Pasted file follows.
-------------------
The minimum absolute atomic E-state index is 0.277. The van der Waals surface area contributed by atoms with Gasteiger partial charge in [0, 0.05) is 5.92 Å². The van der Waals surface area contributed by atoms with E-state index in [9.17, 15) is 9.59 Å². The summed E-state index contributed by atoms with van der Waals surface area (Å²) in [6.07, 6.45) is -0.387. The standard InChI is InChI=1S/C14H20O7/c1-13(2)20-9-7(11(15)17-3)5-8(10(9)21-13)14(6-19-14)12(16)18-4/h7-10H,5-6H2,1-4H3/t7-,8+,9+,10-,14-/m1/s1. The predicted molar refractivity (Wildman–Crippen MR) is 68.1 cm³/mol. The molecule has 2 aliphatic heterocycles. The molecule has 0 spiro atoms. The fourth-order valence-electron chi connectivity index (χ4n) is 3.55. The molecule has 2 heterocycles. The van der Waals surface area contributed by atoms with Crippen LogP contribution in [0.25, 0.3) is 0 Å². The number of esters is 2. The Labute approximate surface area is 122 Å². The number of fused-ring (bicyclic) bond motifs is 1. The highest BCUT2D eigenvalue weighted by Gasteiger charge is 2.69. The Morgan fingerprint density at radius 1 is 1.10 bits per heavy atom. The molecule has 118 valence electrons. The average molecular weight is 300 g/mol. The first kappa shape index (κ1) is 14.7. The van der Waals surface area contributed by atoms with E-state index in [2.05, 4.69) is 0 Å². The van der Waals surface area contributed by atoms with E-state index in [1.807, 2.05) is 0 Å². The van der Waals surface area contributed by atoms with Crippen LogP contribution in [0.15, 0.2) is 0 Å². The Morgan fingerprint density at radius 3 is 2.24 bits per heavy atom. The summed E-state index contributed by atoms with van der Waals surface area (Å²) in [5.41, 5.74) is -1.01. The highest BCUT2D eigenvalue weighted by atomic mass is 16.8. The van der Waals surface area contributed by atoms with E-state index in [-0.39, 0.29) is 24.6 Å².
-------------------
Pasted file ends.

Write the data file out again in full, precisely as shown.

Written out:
The minimum absolute atomic E-state index is 0.277. The van der Waals surface area contributed by atoms with Gasteiger partial charge in [0, 0.05) is 5.92 Å². The van der Waals surface area contributed by atoms with E-state index in [9.17, 15) is 9.59 Å². The summed E-state index contributed by atoms with van der Waals surface area (Å²) in [6.07, 6.45) is -0.387. The standard InChI is InChI=1S/C14H20O7/c1-13(2)20-9-7(11(15)17-3)5-8(10(9)21-13)14(6-19-14)12(16)18-4/h7-10H,5-6H2,1-4H3/t7-,8+,9+,10-,14-/m1/s1. The predicted molar refractivity (Wildman–Crippen MR) is 68.1 cm³/mol. The molecule has 2 aliphatic heterocycles. The molecule has 0 spiro atoms. The fourth-order valence-electron chi connectivity index (χ4n) is 3.55. The molecule has 2 heterocycles. The van der Waals surface area contributed by atoms with Crippen LogP contribution in [0.25, 0.3) is 0 Å². The number of esters is 2. The Labute approximate surface area is 122 Å². The number of fused-ring (bicyclic) bond motifs is 1. The highest BCUT2D eigenvalue weighted by Gasteiger charge is 2.69. The Morgan fingerprint density at radius 1 is 1.10 bits per heavy atom. The molecule has 118 valence electrons. The average molecular weight is 300 g/mol. The first kappa shape index (κ1) is 14.7. The van der Waals surface area contributed by atoms with E-state index in [2.05, 4.69) is 0 Å². The van der Waals surface area contributed by atoms with E-state index in [1.807, 2.05) is 0 Å². The van der Waals surface area contributed by atoms with Crippen LogP contribution in [0.15, 0.2) is 0 Å². The Morgan fingerprint density at radius 3 is 2.24 bits per heavy atom. The summed E-state index contributed by atoms with van der Waals surface area (Å²) in [5.41, 5.74) is -1.01. The highest BCUT2D eigenvalue weighted by atomic mass is 16.8. The van der Waals surface area contributed by atoms with E-state index in [-0.39, 0.29) is 24.6 Å².